In collaboration with various institutes and universities, Therm-ic has been researching the changes in human thermoregulation under cold conditions as well as the effects of cold on muscle performance and safety in sports for 25 years. The research results significantly influence the development of our products. Thus, our aim is to exploit and develop new technologies which ideally protect the human body from hypothermia and its consequences.
As endothermic creatures, human beings have a rather constant core temperature. Major body functions, however, only function at their maximum potential within a very narrow temperature range of about 36.6°C/98°F +/- 4°C/39°F. As the body gets colder, so-called thermoregulatory functions are stimulated in order to protect the body’s basic functions and the vital organs located in the center of the body. It is important to understand that every human being reacts differently to cold conditions. A few examples of differences that are hard to measure individually, but significantly impact this reaction are the body mass and build.
There are also significant gender-specific differences between men and women that influence the body climate. Although the body fat percentage, which generally supports the insulation of the body shell, of females is higher, they do not have a thermoregulatory advantage over males. This is because the female body surface is bigger and the body mass is less than that of the male. As a result, heat gets lost. Moreover, due to less muscle mass, women may produce less metabolic heat which leads to a more rapid decline in the inner core temperature, especially under cold conditions.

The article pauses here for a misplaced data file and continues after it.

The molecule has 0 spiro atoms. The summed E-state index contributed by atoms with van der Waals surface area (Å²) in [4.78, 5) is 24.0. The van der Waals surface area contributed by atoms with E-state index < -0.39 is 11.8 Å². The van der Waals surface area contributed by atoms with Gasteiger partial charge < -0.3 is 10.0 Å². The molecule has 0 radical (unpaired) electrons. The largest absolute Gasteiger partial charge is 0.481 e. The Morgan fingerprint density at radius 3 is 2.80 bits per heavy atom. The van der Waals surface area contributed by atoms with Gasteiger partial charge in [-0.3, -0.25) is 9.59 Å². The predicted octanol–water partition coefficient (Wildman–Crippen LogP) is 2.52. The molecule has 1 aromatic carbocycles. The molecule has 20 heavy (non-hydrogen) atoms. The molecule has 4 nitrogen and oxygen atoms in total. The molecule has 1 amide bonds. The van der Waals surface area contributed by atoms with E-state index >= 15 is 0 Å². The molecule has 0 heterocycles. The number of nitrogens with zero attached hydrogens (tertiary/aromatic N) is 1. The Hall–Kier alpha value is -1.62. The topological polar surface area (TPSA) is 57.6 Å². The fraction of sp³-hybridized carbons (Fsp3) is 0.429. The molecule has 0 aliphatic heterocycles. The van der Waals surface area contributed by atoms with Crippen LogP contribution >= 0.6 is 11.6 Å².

Generally, with low outside temperatures the temperature of the body decreases significantly, especially in the extremities. Thus, a temperature gradient of up to 20°Celsius/68° Fahrenheit from the outer shell of the body to the core is possible. Due to the decreasing body temperature, blood circulation in the skin is reduced in order to prevent further heat loss. This results in lower mobility, impaired muscle functions, and a limited performance.
Due to the fact that the maximum power and the maximum speed of muscle contraction decline with decreasing muscle temperature, the risk of sport injuries increases. The current state of research assumes that maximum performance declines by 12 %, in comparison to normal muscle temperature, if the muscle reaches about 32° Celsius/89° Fahrenheit. It is generally accepted that the maximum muscle performance declines by 3 % – 8 % per 1°C/34°F.
Our aim is to protect the body from extreme cold temperatures by utilizing research in the creation of easy-to-handle, personal warming systems. Moreover, we aim at moving the focus of attention to maximize well-being and comfort when participating in outdoor winter activities.